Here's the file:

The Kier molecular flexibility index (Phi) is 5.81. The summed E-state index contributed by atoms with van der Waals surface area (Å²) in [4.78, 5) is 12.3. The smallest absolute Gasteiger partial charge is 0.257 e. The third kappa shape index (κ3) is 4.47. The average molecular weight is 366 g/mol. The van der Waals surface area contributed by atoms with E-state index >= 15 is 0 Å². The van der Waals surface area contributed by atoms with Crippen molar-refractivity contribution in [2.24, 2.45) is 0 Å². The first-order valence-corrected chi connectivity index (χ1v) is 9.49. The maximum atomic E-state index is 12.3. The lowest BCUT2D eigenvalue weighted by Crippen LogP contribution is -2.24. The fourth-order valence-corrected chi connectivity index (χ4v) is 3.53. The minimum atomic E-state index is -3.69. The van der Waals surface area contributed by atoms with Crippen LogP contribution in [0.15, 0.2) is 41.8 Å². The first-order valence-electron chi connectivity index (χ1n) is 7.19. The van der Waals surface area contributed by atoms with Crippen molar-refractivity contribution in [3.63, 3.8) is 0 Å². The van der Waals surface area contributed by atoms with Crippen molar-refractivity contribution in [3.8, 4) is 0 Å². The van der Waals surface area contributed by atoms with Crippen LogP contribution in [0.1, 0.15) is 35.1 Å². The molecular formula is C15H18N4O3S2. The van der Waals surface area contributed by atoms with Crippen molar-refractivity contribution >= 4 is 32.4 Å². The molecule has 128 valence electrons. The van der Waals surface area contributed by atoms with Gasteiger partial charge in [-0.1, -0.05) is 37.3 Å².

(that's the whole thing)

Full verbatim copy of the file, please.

The Kier molecular flexibility index (Phi) is 5.81. The summed E-state index contributed by atoms with van der Waals surface area (Å²) in [4.78, 5) is 12.3. The smallest absolute Gasteiger partial charge is 0.257 e. The third kappa shape index (κ3) is 4.47. The average molecular weight is 366 g/mol. The van der Waals surface area contributed by atoms with E-state index >= 15 is 0 Å². The van der Waals surface area contributed by atoms with Crippen molar-refractivity contribution in [2.24, 2.45) is 0 Å². The first-order valence-corrected chi connectivity index (χ1v) is 9.49. The maximum atomic E-state index is 12.3. The lowest BCUT2D eigenvalue weighted by Crippen LogP contribution is -2.24. The fourth-order valence-corrected chi connectivity index (χ4v) is 3.53. The minimum atomic E-state index is -3.69. The van der Waals surface area contributed by atoms with Crippen LogP contribution in [0.15, 0.2) is 41.8 Å². The first-order valence-electron chi connectivity index (χ1n) is 7.19. The van der Waals surface area contributed by atoms with Crippen molar-refractivity contribution in [3.63, 3.8) is 0 Å². The van der Waals surface area contributed by atoms with Crippen molar-refractivity contribution in [3.8, 4) is 0 Å². The van der Waals surface area contributed by atoms with Crippen LogP contribution in [0.1, 0.15) is 35.1 Å². The molecular formula is C15H18N4O3S2. The van der Waals surface area contributed by atoms with Crippen molar-refractivity contribution >= 4 is 32.4 Å². The molecule has 128 valence electrons. The van der Waals surface area contributed by atoms with Gasteiger partial charge in [-0.1, -0.05) is 37.3 Å².